Candaş Şişman: I/P/O-cle, 2013
Lenses, light, mirror, sound, container, fog
O – Output
cle – Cycle
IPOcle is an installation simulating the way we perceive the reality that exist in our physical world and the various layers, variables, cycles that are present in this process of perceiving. With the senses that we have, we can perceive only a limited portion of the physical reality that surrounds us. This perceived physicality keeps altering as it goes through many layers and processes (biological and psychological) in our brains. These perceptions draw our perceptual schemas and these schemas in turn shape the reality we perceive. Our perceptions and what we perceive, therefore, constantly reshape call each other into being, as in a vicious cycle. At this point, how can we define what reality really is, what constant can we refer to, and aren’t we supposed to look at this issue in a more holistic and intertwined manner?
The IPOCle is made of a strong light source, lenses, a convex mirror, a fog machine and a sound system; installed inside a dark container. The light source is located so that the goes through the lenses, hung one after another. The refracted light reaches the mirror. The convex mirror transforms the light and reflects it back. The fog machine keeps running to make the dispersed light visible for us; while a base frequency keeps running in the background.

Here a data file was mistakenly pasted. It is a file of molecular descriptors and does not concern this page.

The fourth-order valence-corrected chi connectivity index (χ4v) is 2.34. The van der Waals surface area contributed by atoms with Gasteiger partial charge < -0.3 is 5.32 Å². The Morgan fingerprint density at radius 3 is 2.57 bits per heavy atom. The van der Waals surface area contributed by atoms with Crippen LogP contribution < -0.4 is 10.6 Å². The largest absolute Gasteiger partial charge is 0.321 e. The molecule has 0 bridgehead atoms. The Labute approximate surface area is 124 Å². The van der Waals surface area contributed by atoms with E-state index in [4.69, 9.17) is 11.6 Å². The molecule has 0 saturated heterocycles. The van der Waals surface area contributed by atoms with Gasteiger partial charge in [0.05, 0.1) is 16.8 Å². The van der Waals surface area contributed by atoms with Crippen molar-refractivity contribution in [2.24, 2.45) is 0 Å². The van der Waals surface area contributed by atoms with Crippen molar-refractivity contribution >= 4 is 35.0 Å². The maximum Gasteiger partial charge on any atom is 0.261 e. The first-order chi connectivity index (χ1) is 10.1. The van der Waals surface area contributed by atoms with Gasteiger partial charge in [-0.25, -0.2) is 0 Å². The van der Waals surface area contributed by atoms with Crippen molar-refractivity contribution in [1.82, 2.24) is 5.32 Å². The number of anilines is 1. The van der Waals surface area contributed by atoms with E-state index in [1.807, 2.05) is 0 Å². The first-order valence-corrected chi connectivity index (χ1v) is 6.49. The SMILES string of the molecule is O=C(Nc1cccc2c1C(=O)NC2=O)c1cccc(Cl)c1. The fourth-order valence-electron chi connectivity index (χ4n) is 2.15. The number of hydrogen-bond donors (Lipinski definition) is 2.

The light and the light source describe physical reality and input / The lenses: The process and various factors of perception / The mirror: What is perceived, the output and the cycle.
The artist has preferred to make use of common grounds that various studies meet; instead of basing all his work on a single research or researcher. Therefore, the I/P/O-cle project also focuses on the relations between various research topics and the patterns that reveal as a result of these relations. Şişman’s choice of research topics are about physics and neuro-sciences. “Perception” is at the intersection of these fields, therefore is the base for the project’s hybrid structure.
Canon 5D Mark II | Hasselblad 500C/M
What has been your most difficult image to capture?
Uhm, I wouldn’t know, really. My approach to photography is very instinctual — I love taking pictures of anything that moves me, that makes me think, that fascinates me. I’ve been lucky enough to never find myself in situations in which taking the picture I wanted would be too difficult. A few times, though, I’ve taken some pics with the snow up to my thighs, but I wouldn’t define them difficult — hard, maybe, or painful.
On the other hand, there are images in my mind I’d like to capture, but I still haven’t, either because I didn’t have the time or the climate was not right or I haven’t managed yet to reach a particular location. Maybe they will turn out to be difficult, maybe not; I don’t know yet.
Good Morning El Chalten!